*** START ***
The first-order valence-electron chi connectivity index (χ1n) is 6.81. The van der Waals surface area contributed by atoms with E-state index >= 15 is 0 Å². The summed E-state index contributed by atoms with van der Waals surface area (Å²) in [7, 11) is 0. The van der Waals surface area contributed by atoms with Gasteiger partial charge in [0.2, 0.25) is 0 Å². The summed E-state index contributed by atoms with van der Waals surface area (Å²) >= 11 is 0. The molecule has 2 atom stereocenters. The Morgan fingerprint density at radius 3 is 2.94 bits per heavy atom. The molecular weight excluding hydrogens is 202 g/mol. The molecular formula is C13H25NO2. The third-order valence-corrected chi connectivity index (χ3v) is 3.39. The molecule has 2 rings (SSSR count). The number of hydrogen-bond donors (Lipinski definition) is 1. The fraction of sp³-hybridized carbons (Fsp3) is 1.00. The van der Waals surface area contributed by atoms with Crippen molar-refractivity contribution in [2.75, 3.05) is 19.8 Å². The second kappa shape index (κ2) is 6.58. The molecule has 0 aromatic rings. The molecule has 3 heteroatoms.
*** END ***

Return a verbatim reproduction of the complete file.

The first-order valence-electron chi connectivity index (χ1n) is 6.81. The van der Waals surface area contributed by atoms with E-state index >= 15 is 0 Å². The summed E-state index contributed by atoms with van der Waals surface area (Å²) in [7, 11) is 0. The van der Waals surface area contributed by atoms with Gasteiger partial charge in [0.2, 0.25) is 0 Å². The summed E-state index contributed by atoms with van der Waals surface area (Å²) >= 11 is 0. The molecule has 2 atom stereocenters. The Morgan fingerprint density at radius 3 is 2.94 bits per heavy atom. The molecular weight excluding hydrogens is 202 g/mol. The molecular formula is C13H25NO2. The third-order valence-corrected chi connectivity index (χ3v) is 3.39. The molecule has 2 rings (SSSR count). The number of hydrogen-bond donors (Lipinski definition) is 1. The fraction of sp³-hybridized carbons (Fsp3) is 1.00. The van der Waals surface area contributed by atoms with Crippen molar-refractivity contribution in [2.75, 3.05) is 19.8 Å². The second kappa shape index (κ2) is 6.58. The molecule has 0 aromatic rings. The molecule has 3 heteroatoms.